Pep Guardiola is one of the most successful soccer coaches in the world, and he's guided Manchester City to the top of the English Premier League this season. But he now faces the possibility of being suspended by British soccer officials over something that has nothing to do with what happens on the field.
Guardiola is from the Spanish region of Catalonia, and he's been a vocal supporter of Catalan independence for years, going so far as to run as a candidate for a separatist party in 2014. This season, he started wearing a yellow ribbon during Man City games as a show of solidarity with a group of sovereigntist leaders who were jailed by Spanish officials in the wake of a controversial referendum on independence last fall.
That drew the ire of the Football Association, who argued the ribbon was a political symbol and officials demanded that he take it off. Guardiola refused, and last Friday, the FA formally charged him with violating its "kit and advertising regulations." The FA gave him until March 5 to respond, but Guardiola stood firm and defied the FA by wearing the ribbon on Sunday during Man City's victory over Arsenal in the league cup final.
"They know that I'll wear the yellow ribbon always," he said after the game. "There are four guys in prison. There are other guys, who are outside from Catalonia; when they come back, they are going to be jailed, imprisoned for rebellion and sedition. They don't have weapons. The weapons that we have is just the vote, the ballot. It's not about politicians, it's about democracy; it's about helping the people who didn't do absolutely anything."
Penalties for violating the advertising rules range from a fine to a ban from the sidelines, and the sanctions are supposed to increase if there are further violations. The FA has yet to respond to Guardiola's actions on Sunday, presumably waiting until the March 5 deadline.
Political symbols and statements have long been a tricky issue for soccer associations. The FA was embroiled in a dispute with soccer's world governing body, FIFA, in 2016 after it fined the British association for allowing Scottish and English players to wear black armbands with poppies during World Cup qualifying games before Remembrance Day. FIFA said the armbands violated its regulations against political symbols, but the FA refused to back down. Last year, FIFA modified its rules and allowed players to wear poppies. The European soccer association, UEFA, has allowed Guardiola to wear the yellow ribbon during Champions League games, arguing its ban only applies to offensive symbols.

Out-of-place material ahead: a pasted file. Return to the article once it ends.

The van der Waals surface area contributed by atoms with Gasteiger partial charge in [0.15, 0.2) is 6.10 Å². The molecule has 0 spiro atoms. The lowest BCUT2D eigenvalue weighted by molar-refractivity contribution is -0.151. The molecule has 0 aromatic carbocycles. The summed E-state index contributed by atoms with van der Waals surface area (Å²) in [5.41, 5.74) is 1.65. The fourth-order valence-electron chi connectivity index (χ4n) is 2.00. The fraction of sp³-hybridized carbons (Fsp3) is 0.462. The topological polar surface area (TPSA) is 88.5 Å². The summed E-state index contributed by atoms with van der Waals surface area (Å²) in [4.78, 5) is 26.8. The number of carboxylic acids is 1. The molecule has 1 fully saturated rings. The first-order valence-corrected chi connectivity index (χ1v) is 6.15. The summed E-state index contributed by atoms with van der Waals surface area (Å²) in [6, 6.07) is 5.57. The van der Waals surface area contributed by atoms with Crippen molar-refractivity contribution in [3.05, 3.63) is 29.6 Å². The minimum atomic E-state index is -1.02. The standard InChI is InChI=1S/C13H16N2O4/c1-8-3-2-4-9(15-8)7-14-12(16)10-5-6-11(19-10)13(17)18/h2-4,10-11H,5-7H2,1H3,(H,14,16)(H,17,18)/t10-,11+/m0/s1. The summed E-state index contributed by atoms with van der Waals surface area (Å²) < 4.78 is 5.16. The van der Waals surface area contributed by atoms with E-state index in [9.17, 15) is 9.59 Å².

Guardiola presents a unique challenge for the FA. He's not only coaching the best team in the Premier League, he's also a high-profile backer of Catalan independence who is beloved in Barcelona. Guardiola spent 18 years as a player and coach at FC Barcelona, guiding the team to three league titles and two Champions League trophies before leaving in 2012. He came to Man City in 2016 after three years at Bayern Munich and has turned the club into a powerhouse, losing just one game this season and piling up an almost insurmountable 13-point lead in the title race.
He's never shied away from backing Catalan independence and became an outspoken critic of the Spanish government last fall, after a chaotic referendum in Catalonia on Oct. 1 saw 90 per cent of voters back sovereignty. However, only 43 per cent of eligible voters turned out, and Prime Minister Mariano Rajoy said the referendum violated the constitution. Within weeks, the Spanish government declared a form of direct rule over Catalonia and imprisoned some of the independence leaders on charges of sedition. A subsequent regional election did little to end the debate, as the sovereigntist bloc won a slim majority of seats in the local parliament.
The threat of an FA sanction and possible ban hasn't held Guardiola back. On Sunday, he said he would accept an FA penalty but made it clear he won't stop wearing the ribbon. "Before I am a manager, I am a human being," he told reporters. "You did the Brexit; you let people have their opinion. You allowed Scotland to make a referendum about if you want to stay or not. And, after, the people vote. That is what they ask for [in Catalonia], and they are in jail right now."
Last week, Guardiola said that Spanish police had searched his private jet twice during trips to Spain, allegedly on the hunt for Carles Puigdemont, the ousted Catalan president who fled to Belgium and is making a bid to run the region from Brussels. Spanish police denied they were searching for Puigdemont and said the searches were routine.
A pro-independence group in London called the Catalan Republic Defence Committee has come to Guardiola's support. Members of the group handed out thousands of yellow ribbons to fans before Sunday's game, urging them to stand with the coach and protest "Catalan political prisoners."
But others have pointed out to the inconsistency in Guardiola's arguments, pointing out that Man City is owned by Sheikh Mansour bin Zayed Al Nahyan, a member of the ruling family of Abu Dhabi, the capital of the United Arab Emirates. Amnesty International has criticized UAE's rulers for human-rights violations, including arbitrarily restricting freedoms of expression and association.
When asked about that on Sunday, Guardiola replied: "Every country decides the way they want to live for themselves. If he decides to live in that [country], it is what it is. I am in a country with democracy installed since years ago and try to protect that situation."